by Geoff Royle October 25, 2021 3 min read

Time to take a reality check about stoves and air quality. We recently came across this well-considered article 'Ban wood burning stoves? I think not' by Michael Bye at Ceramic Glass. In it he perfectly and reasonably challenges some of the hysterical press and TV coverage about stoves. If you love your stove (what's not to love?) then we would urge you to take three minutes of your time to arm yourself with some facts so that you too, like MIchael, can reasonably question some of the misleading statements the next time you come across them.

Ban wood burning stoves? I think not

by Michael Bye at Ceramic Glass Limited (reproduced from Michael's Linkedin post October 2021

A recent flood of articles in the press suggesting that a ban on wood burning stoves is a necessary step to prevent air pollution, use questionable science to support their assertions, and have ‘experts’ contributing nothing more than biased opinions to the journalists who write them.

It is simply common sense that air pollution is unlikely to be caused for the most part by wood burning stoves. How can it be? Stoves are seasonal products, and so will only contribute to particulate emissions for 4-6 months of the year, at the very most. They are often used to serve one or two rooms in the house, and are unlikely to be used every day anyway. Does it sound realistic that they can be such a big polluter in this context?

And here is a thing about domestic wood burning: wood isn’t only burned in modern clean and efficient stoves. It is also burned in old appliances that are ready to be changed, it is burned on open fires, it is burned on bonfires, in chimeneas, on BBQ’s, and in pizza ovens. Do these other sources of domestic burning somehow not contribute to air pollution? Why do the press and the people they seek opinions from ignore these obvious sources of emissions, and focus exclusively on stoves?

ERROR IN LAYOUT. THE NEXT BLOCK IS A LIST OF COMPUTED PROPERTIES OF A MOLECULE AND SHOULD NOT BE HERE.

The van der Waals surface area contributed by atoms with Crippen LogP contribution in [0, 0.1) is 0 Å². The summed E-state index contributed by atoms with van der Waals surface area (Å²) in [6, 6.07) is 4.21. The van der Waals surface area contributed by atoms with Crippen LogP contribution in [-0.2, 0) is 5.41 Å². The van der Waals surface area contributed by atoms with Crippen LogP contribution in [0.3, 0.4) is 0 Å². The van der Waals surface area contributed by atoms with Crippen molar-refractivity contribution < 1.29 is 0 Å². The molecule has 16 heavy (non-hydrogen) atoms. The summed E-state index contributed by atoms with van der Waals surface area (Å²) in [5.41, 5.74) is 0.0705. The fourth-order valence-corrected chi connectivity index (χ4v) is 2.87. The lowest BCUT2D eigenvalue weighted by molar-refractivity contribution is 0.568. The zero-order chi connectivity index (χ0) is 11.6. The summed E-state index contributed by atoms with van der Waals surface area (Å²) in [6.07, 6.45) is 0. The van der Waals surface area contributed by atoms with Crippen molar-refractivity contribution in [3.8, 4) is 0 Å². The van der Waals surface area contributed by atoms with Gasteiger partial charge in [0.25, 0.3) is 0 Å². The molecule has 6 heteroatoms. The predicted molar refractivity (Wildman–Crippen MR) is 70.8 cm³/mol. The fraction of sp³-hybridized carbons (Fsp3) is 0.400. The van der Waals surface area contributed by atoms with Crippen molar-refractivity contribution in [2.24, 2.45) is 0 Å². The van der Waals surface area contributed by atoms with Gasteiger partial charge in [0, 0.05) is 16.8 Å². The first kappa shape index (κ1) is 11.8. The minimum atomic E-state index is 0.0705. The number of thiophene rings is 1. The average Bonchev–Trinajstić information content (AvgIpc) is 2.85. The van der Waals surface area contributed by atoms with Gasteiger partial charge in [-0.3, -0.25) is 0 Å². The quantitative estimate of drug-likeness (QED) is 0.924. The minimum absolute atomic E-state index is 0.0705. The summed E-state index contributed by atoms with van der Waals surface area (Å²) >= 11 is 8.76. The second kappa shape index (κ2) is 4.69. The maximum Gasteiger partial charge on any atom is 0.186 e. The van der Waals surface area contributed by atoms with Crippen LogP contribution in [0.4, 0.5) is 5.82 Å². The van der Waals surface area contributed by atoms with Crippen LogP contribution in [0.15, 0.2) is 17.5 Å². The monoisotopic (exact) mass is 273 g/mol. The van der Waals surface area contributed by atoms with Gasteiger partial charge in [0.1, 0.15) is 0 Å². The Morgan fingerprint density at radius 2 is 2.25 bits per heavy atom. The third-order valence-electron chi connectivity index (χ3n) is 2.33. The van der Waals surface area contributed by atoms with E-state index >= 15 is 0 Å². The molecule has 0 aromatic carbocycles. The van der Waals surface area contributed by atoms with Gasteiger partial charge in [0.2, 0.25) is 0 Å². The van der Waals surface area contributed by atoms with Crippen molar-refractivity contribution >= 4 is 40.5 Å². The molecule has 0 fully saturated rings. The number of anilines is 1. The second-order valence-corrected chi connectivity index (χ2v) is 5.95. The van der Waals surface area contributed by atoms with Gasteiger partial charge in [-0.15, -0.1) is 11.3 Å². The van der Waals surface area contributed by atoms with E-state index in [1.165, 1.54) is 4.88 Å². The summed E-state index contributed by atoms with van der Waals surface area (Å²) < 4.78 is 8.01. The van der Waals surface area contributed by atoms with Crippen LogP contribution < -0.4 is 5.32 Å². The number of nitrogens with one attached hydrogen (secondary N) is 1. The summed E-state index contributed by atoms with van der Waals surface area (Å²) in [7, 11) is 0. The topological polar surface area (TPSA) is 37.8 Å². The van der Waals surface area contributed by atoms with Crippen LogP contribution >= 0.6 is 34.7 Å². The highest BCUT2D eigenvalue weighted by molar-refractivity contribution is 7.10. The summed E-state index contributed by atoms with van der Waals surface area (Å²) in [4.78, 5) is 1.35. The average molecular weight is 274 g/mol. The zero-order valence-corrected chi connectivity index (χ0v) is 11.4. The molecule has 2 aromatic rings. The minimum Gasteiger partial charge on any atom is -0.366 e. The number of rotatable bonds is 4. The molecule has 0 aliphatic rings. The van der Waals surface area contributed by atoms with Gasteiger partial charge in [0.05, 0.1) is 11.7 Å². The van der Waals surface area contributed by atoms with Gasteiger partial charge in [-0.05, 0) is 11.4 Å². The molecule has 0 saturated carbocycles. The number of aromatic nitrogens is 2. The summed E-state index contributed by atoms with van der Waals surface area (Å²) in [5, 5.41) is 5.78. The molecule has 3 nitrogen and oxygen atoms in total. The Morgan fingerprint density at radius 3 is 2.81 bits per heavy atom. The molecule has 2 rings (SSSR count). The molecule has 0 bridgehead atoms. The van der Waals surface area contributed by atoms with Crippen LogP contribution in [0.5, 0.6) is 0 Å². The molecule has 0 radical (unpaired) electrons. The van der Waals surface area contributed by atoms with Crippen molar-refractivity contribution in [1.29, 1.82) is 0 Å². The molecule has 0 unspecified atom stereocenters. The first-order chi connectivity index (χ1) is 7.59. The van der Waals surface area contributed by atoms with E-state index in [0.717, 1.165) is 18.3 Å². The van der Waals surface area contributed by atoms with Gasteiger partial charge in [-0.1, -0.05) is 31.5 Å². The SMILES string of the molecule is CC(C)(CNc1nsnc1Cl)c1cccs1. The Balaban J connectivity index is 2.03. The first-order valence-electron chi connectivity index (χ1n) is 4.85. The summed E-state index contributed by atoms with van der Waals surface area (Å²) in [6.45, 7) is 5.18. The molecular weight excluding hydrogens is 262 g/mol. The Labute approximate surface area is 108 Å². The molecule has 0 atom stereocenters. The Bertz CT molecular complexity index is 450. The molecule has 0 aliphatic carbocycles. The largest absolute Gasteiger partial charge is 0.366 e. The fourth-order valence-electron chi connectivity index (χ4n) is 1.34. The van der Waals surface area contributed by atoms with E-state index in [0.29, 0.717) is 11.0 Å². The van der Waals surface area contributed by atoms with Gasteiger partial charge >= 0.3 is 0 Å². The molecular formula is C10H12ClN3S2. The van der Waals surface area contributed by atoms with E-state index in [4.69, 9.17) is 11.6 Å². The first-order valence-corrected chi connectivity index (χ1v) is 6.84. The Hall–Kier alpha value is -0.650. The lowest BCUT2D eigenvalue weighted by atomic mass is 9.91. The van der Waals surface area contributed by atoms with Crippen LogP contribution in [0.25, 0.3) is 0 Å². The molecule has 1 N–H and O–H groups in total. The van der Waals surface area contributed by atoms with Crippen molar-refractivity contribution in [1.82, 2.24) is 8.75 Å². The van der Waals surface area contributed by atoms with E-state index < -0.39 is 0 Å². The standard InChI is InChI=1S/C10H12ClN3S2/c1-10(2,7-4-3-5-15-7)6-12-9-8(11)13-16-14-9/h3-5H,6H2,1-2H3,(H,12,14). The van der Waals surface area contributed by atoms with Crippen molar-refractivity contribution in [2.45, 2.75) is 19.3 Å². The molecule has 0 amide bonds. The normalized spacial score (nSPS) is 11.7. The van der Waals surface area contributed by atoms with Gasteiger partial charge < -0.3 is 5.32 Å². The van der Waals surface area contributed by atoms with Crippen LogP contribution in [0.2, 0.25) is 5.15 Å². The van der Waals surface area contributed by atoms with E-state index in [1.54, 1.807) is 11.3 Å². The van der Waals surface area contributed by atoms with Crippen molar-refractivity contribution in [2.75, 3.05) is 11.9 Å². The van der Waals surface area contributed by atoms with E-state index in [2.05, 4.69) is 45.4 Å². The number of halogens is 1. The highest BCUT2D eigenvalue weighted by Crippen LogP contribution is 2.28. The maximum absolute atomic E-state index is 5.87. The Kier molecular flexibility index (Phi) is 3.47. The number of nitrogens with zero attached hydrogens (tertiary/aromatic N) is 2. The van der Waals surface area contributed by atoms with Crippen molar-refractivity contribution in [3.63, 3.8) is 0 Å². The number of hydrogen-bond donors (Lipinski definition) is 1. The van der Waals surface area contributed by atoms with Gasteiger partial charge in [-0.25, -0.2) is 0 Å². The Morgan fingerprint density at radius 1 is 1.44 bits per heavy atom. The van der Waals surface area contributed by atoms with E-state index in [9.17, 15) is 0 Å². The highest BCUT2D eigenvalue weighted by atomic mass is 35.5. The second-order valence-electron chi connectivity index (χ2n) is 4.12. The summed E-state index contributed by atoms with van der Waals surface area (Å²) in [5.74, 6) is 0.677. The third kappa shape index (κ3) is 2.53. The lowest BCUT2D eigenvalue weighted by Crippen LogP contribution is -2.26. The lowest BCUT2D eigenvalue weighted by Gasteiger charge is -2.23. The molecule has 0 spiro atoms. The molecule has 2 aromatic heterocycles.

Did you know, for example, that modern stoves emit 90% less particulate emissions than open fires, bonfires, chimeneas pizza ovens and BBQ’s? And that 70% of solid fuel burned in London alone is on open fires? Press articles never seem to mention these facts. It is always stoves that are at fault.

Another dog whistle often printed is that ‘stoves emit more pollution than HGVs’. Do they? What evidence is there for this? If you look at the top of a chimney where wood is being burned in a modern stove, there is usually nothing to see. What about the exhausts of all the millions of vehicles on the UK’s roads that operate every day of the year? Is it logical that the combined effects of all this exhaust adds-up to less emissions than from a few wood burners?

Also overlooked regarding road transport is that exhaust emissions are not the only source of emissions from vehicles. There is also the wear on tyres and brakes, which again contributes to their total daily.

Wood burning is a fantastic carbon neutral source of heat, and our climate desperately needs a reduction of carbon going into the atmosphere. With that in mind, the UK is in the process of decommissioning coal fired power stations, for example, to produce energy that is less carbon intensive. Stoves help in this process; they don’t hinder it.

But the UK also has another problem: we are running out of holes in the ground into which we can dump domestic household waste. But local councils are offering a solution to this. They are granting permission for waste management companies to incinerate thousands of tonnes of waste on a daily basis. Pure logic and common sense tell us that the impact to the environment of this strategy is entirely detrimental. Incinerating such a colossal volume of mixed waste including non-recyclable plastics will lead to awful particulate emissions. And yet stoves continue to be a target in the press when they are far from being the problem. Thankfully, the majority of the British public can see such ridiculous arguments for what they are; namely biased, wrong-headed, and attention seeking.

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